Wilson Pickett “Mr. Magic Man: The Complete RCA Studio Recordings” (2 CD’s) www.RealGoneMusic.com
This two CD box-set encompasses Wilson Pickett’s four RCA albums: “‘Mr. Magic Man,” ‘Miz Lena’s Boy,” “Pickett in the Pocket,” and “Join Me and Let’s Be Free” from 1973 through 1975 with four previously unreleased CD singles. The best tracks were recorded at Muscle Shoals. Forty-two tracks comprise this two disc set.
Disc one: Pickett previously had a powerful run of hits at Atlantic but with changes at the label Pickett needed to reinvent – it was time for a stylistic makeover that prompted a move to RCA for a smoother sound on 1973’s “Mr. Magic Man.” These tracks are mostly ordinary produced by Brad Shapiro and Dave Crawford. For his sophomore RCA LP, the label dumped Dave Crawford but somehow retained Shapiro for Pickett’s “Miz Lena’s Boy” (also released in ’73) co-produced by Pickett. Occasionally this LP had an edgier vibe especially on the Marvin Gaye influenced “Take a Closer Look at the Woman You’re With” co-authored by Pickett and Shapiro. But the reggae treatment given to Chuck Berry’s “Memphis, Tennessee” falls flat on its face as does Kris Kristofferson’s “Help Me Make it through the Night.” Also misguided is the cover of “Never My Love,” (made famous by the Association, covered by Wicked Pickett – really)??? Yet the sparks finally fly on the tri-authored Don Covay, Pickett and Shapiro “You Lay’d It On Me.” “Take the Pollution Out Your Throat” (unsuccessfully co-authored by Pickett and Shapiro) is another example about how a previous top-notch hit-maker lost his way, portraying (all-too-often) how often the mighty fall in the tough music business. The two (so-called) bonus tracks are mono takes of “Take a Closer Look at the Woman You’re With,” and “Soft Soul Boogie Woogie.” Both of these bonus-babies appear earlier on this disc in stereo.
Disc two: First focuses on 1974’s “Pickett in the Pocket” LP that was also produced by Shapiro and Pickett; returns to Muscle Shoals in hopes to catapult Pickett back on top of the charts. The opening “Iron It Out” authored by George Jackson hits right between the wickets proving that lightning can strike twice at the famed Alabama studios with support from the legendary Swampers session players and the equally potent Memphis Horns. Jesse Winchester’s “Isn’t that So” connects solidly for Pickett and company – proving that the move down south sparked the needed rejuvenation for Pickett’s career. The potential radio hits keep-on with Clyde Otis’ “Take a Look” sparkles with dynamic horn charts and female background vocals. Barry Beckett co-authors with Pickett and Shapiro and exhume the Blues on “I Was Too Nice” that’s a solid workout for Pickett who’s having a blast especially when the Memphis Horns kick-in. Old-school soul/blues oozes on the Doc Pomus/Phil Spector penned “Young Boy Blues.” Pickett gets righteous and funky with the Paul Butterfield/Bobby Charles “Take Your Pleasure Where You Find It” as the Muscle Shoals session players fire squarely in the pocket, where my only complaint is that this groove/jam should have been extended. The remaining songs are taken from Pickett’s RCA swansong – 1975’s “Join Me and Let’s Be Free” produced by Yusuf Rahman, a complete departure from “Pickett in the Pocket” making me wonder why didn’t RCA stick with the twice-proven Pickett Muscle Shoals/Memphis Horns connection? Perhaps because the Muscle Shoals “Pickett in the Pocket” didn’t sell or chart well, even though it should have reconnected Pickett back towards his ‘60’s classics fan-base. Long story short Pickett’s last RCA endeavor is long forgotten. As an example note “Smokin’ In the United Nations” you need not know anything more about Wilson’s RCA finale: “Join Me and Let’s Be Free.” The two bonus tracks “Isn’t That So,” and “Take Your Pleasure Where You Find It” are mono takes of the stereo versions that appear earlier on this second disc.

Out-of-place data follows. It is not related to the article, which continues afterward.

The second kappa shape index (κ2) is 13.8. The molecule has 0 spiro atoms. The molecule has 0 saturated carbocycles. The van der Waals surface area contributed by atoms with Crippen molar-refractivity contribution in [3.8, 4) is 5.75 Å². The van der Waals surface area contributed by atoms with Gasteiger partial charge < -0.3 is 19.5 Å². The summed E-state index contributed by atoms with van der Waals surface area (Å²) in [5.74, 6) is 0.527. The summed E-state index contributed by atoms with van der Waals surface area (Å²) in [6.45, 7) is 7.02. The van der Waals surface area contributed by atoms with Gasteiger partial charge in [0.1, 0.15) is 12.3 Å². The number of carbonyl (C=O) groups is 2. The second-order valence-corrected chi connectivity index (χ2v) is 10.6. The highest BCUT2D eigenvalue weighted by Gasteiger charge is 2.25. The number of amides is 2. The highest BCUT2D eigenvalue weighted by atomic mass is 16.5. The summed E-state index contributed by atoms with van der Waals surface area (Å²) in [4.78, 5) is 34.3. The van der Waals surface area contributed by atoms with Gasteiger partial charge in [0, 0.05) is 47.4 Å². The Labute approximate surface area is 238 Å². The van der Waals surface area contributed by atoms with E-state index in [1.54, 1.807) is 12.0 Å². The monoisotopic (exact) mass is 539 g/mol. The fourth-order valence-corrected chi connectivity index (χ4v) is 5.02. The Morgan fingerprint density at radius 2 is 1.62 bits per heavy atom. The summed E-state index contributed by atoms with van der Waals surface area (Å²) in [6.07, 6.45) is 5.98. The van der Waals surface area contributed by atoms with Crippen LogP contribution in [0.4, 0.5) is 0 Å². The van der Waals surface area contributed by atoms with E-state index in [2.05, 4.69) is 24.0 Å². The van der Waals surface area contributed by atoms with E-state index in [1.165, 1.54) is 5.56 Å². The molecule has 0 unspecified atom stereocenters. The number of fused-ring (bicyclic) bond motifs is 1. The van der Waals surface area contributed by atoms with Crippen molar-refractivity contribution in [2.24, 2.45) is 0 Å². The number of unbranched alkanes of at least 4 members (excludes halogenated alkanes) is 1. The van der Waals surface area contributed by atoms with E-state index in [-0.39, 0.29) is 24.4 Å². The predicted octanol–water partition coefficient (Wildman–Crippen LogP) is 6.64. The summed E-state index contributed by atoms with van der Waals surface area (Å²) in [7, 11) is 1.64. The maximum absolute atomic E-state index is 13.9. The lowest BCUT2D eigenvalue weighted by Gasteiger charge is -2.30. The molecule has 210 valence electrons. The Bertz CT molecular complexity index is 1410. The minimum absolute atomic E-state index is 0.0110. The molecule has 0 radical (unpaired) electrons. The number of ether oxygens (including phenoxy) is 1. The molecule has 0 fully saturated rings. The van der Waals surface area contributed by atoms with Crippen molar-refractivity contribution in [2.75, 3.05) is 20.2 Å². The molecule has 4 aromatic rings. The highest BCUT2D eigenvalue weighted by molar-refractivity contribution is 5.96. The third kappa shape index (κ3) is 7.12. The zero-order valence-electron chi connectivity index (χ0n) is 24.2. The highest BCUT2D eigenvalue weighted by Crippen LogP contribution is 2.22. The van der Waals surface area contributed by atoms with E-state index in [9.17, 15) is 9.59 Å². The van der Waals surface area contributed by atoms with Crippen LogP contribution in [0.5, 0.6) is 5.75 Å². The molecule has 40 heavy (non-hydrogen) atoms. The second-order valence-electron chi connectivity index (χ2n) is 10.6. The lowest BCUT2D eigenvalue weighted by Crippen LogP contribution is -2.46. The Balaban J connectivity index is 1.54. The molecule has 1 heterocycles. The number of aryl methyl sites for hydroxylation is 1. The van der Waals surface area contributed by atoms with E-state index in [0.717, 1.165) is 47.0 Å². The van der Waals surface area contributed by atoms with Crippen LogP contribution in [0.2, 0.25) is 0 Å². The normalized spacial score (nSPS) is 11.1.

The Muscle Shoals album “Pickett in the Pocket” is easily the best of this four-album quartet – it tapped into the Southern soul-funk that was the cornerstone of his ‘60’s emergence and popularity. Interestingly: “Pickett in the Pocket” never felt like a rehash of Wilson’s Atlantic smash hits, a nifty trick that unfortunately didn’t ring the cash-register or offer additional notoriety for Pickett who definitely deserved a second-chance dance at fame. Long story short: Pickett’s four LP run at RCA never came close nor rivaled his lofty ‘60’s chartbusting days at Atlantic. But having this two-disc release (at times) portrays Pickett’s early to mid ‘70’s potential that should have reignited his career. Title this as; (previous) buried treasure and enjoy.
For 17 years Bob Putignano has been pivotal at WFDU with his Sounds of Blue radio show (Wed. & Fri. 9am-1pm) www.SoundsofBlue.com – http://wfdu.fm Previously a contributing editor at Blues Revue, Blueswax, and Goldmine magazines, currently the Music Editor for the Yonkers Tribune www.YonkersTribune.com & www.MakingAScene.org Bob was also the 2003 recipient of the “Keeping the Blues Alive” award (given by the Blues Foundation in Memphis) for his achievements in radio broadcasting. Putignano can be contacted at: BobP@SoundsofBlue.com